First things first. I know absolutely nothing about baseball. The title is the first and last thing I will pull from the sport for this post.
Moving along. Spring is right around the corner for us northerners. Y’all southern California types can just keep quiet about your gorgeous weather, I don’t want to hear about it. 😀
Spring for me means hoeing, and planting, and building new veggie beds. It means bike rides, likely with kids in the trailer. In my younger days*, I was able to ramp up to that level of activity without any problems. Now that I spend 50 hours a week in an office building, I find I have to be more intentional about working my body up to that level of activity during the last of winter.
I make sure to do a lot of the forward bending poses in yoga, to keep my hamstrings and lower back ready to go for marathon sessions with seeds and transplants. (I don’t have raised beds, my veggies grow out of the ground, which means I have to get all the way down there to get them planted.)
I do some gentle arm exercises with 5 pound weights to keep my biceps and shoulders conditioned to hoeing. Some of the inverted yoga poses help keep my arms and shoulders in good working shape too. I’m talking downward dog, not the full inverted type poses, I can’t do any of those yet.
None of this is very hard to do. It doesn’t take a ton of time. The benefits are well worth the effort though. I hate having to slow down to deal with sore/aching muscles. And that’s exactly what happens if I head out to garden with 5 months of nothing but computer programming and sewing under my belt. Hubby illustrated this point over the weekend, I took the kiddos to my folk’s house, and left him to his own devices. He proceeded to play a ton of video games, and then tried to handle all of the snow shoveling without any sort of warm up in between. Yea, his back and shoulders have been killing him this week.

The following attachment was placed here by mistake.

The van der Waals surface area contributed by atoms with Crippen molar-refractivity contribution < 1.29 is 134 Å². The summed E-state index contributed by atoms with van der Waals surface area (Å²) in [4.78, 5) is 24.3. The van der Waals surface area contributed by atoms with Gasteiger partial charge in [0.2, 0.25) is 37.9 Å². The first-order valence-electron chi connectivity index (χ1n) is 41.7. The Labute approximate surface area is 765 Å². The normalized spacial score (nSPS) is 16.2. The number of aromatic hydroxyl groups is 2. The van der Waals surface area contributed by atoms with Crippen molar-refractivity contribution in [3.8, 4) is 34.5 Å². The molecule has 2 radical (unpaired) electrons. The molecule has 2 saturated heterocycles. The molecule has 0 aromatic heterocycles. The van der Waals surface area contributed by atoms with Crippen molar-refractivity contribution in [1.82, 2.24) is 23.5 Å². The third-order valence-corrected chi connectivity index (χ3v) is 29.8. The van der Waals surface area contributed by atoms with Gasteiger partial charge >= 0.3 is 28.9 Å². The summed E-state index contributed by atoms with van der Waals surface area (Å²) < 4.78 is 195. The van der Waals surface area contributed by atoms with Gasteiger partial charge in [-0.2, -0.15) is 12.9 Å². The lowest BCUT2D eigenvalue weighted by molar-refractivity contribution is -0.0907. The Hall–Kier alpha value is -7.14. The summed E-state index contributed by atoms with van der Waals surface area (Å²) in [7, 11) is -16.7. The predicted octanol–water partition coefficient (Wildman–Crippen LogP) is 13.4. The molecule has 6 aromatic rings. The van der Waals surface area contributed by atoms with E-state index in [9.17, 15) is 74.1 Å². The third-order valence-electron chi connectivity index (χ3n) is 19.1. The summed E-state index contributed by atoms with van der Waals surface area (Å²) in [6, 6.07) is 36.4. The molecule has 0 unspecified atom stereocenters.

This of course plays into the larger scheme of physical readiness. Implied in many of the comments yesterday was the thinking that those who want to survive need to be ready physically and mentally. If you think you’re going to get up from your desk job and take on some sort of survival activity when SHTF, be it a bug out or sudden demotion to subsistence farming, without any advanced physical readiness, you are kidding yourself. You will likely be unable to move after the first day or two. And you’ll be far more likely to injure yourself, putting you out of commission right when your family needs you the most.
I have to pity the preppers I see on tv or meet in person who are carrying around a spare tire or two or three. Especially the ones who I can tell have delusions of being some sort of militia when the SHTF. I figure one quick run around the block will have those fools in the hospital with a heart attack. But they of course figure themselves fully prepared and ready to go because they have a fancy gun and lots of ammo and case or two of beans in the basement.
I can’t really think of many SHTF scenarios where physical fitness is not going to play a part in deciding who lives and who dies. (Yes yes, if the Yellowstone Caldera goes, situps are not going to save me.)
All joking aside, it can’t be put more plainly, and it can’t be more simple. Get fit, so you can keep yourself and your family alive when hard times hit. You don’t have to have bulging muscles or ripped abs. You DO need to have a basic level of fitness ingrained in your body and joints and muscles.
Get to it!
Article Source: http://www.shtfblog.com/spring-training/